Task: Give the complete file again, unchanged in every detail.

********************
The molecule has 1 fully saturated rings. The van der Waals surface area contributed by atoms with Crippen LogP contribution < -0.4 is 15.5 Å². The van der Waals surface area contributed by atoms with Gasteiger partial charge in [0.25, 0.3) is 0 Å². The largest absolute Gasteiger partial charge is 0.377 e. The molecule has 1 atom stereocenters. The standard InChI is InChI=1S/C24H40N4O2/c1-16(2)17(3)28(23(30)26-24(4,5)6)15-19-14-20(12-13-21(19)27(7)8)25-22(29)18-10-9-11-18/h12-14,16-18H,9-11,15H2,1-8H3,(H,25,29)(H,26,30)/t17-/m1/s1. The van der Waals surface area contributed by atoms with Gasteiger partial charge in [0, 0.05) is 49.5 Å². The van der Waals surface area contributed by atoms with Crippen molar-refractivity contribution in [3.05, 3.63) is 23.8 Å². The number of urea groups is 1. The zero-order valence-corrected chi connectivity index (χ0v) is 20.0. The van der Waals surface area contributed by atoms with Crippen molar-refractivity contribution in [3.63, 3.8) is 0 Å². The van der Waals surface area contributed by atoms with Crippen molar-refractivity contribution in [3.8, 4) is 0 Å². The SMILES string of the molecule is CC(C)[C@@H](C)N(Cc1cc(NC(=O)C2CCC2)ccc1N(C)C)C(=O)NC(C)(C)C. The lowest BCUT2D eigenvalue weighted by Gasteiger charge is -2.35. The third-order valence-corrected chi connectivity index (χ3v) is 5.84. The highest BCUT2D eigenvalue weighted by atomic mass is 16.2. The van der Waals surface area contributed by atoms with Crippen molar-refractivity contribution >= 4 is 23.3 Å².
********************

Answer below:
The molecule has 1 fully saturated rings. The van der Waals surface area contributed by atoms with Crippen LogP contribution < -0.4 is 15.5 Å². The van der Waals surface area contributed by atoms with Gasteiger partial charge in [0.25, 0.3) is 0 Å². The largest absolute Gasteiger partial charge is 0.377 e. The molecule has 1 atom stereocenters. The standard InChI is InChI=1S/C24H40N4O2/c1-16(2)17(3)28(23(30)26-24(4,5)6)15-19-14-20(12-13-21(19)27(7)8)25-22(29)18-10-9-11-18/h12-14,16-18H,9-11,15H2,1-8H3,(H,25,29)(H,26,30)/t17-/m1/s1. The van der Waals surface area contributed by atoms with Gasteiger partial charge in [0, 0.05) is 49.5 Å². The van der Waals surface area contributed by atoms with Crippen molar-refractivity contribution in [3.05, 3.63) is 23.8 Å². The number of urea groups is 1. The zero-order valence-corrected chi connectivity index (χ0v) is 20.0. The van der Waals surface area contributed by atoms with Crippen molar-refractivity contribution in [3.63, 3.8) is 0 Å². The van der Waals surface area contributed by atoms with Crippen molar-refractivity contribution in [3.8, 4) is 0 Å². The SMILES string of the molecule is CC(C)[C@@H](C)N(Cc1cc(NC(=O)C2CCC2)ccc1N(C)C)C(=O)NC(C)(C)C. The lowest BCUT2D eigenvalue weighted by Gasteiger charge is -2.35. The third-order valence-corrected chi connectivity index (χ3v) is 5.84. The highest BCUT2D eigenvalue weighted by atomic mass is 16.2. The van der Waals surface area contributed by atoms with Crippen molar-refractivity contribution >= 4 is 23.3 Å².